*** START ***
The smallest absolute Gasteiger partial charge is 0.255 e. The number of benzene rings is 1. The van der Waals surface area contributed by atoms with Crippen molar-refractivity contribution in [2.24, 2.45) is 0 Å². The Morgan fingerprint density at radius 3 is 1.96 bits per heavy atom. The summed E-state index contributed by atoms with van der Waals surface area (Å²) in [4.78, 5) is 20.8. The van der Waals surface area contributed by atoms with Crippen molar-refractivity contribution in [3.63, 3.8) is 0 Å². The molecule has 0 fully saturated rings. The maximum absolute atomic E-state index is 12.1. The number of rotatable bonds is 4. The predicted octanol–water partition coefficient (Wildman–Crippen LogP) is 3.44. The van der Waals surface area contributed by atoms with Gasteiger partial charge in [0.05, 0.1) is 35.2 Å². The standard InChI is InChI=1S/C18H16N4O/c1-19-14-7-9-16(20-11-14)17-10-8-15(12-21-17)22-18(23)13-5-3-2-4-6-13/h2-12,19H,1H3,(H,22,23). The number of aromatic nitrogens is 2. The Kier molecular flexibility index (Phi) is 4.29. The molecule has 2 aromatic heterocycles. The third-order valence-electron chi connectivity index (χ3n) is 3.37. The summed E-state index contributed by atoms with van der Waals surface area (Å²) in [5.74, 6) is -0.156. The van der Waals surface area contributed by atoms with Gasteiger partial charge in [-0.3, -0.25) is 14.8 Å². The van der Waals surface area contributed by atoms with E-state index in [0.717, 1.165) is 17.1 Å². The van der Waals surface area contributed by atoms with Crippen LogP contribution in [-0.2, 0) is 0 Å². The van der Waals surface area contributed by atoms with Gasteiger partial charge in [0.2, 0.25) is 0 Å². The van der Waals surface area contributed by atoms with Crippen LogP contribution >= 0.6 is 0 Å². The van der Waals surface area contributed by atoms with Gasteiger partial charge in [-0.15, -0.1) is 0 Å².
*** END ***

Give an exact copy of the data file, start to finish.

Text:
The smallest absolute Gasteiger partial charge is 0.255 e. The number of benzene rings is 1. The van der Waals surface area contributed by atoms with Crippen molar-refractivity contribution in [2.24, 2.45) is 0 Å². The Morgan fingerprint density at radius 3 is 1.96 bits per heavy atom. The summed E-state index contributed by atoms with van der Waals surface area (Å²) in [4.78, 5) is 20.8. The van der Waals surface area contributed by atoms with Crippen molar-refractivity contribution in [3.63, 3.8) is 0 Å². The molecule has 0 fully saturated rings. The maximum absolute atomic E-state index is 12.1. The number of rotatable bonds is 4. The predicted octanol–water partition coefficient (Wildman–Crippen LogP) is 3.44. The van der Waals surface area contributed by atoms with Gasteiger partial charge in [0.05, 0.1) is 35.2 Å². The standard InChI is InChI=1S/C18H16N4O/c1-19-14-7-9-16(20-11-14)17-10-8-15(12-21-17)22-18(23)13-5-3-2-4-6-13/h2-12,19H,1H3,(H,22,23). The number of aromatic nitrogens is 2. The Kier molecular flexibility index (Phi) is 4.29. The molecule has 2 aromatic heterocycles. The third-order valence-electron chi connectivity index (χ3n) is 3.37. The summed E-state index contributed by atoms with van der Waals surface area (Å²) in [5.74, 6) is -0.156. The van der Waals surface area contributed by atoms with Gasteiger partial charge in [-0.3, -0.25) is 14.8 Å². The van der Waals surface area contributed by atoms with E-state index in [0.717, 1.165) is 17.1 Å². The van der Waals surface area contributed by atoms with Crippen LogP contribution in [-0.2, 0) is 0 Å². The van der Waals surface area contributed by atoms with Gasteiger partial charge in [0.2, 0.25) is 0 Å². The van der Waals surface area contributed by atoms with Crippen LogP contribution >= 0.6 is 0 Å². The van der Waals surface area contributed by atoms with Gasteiger partial charge in [-0.15, -0.1) is 0 Å².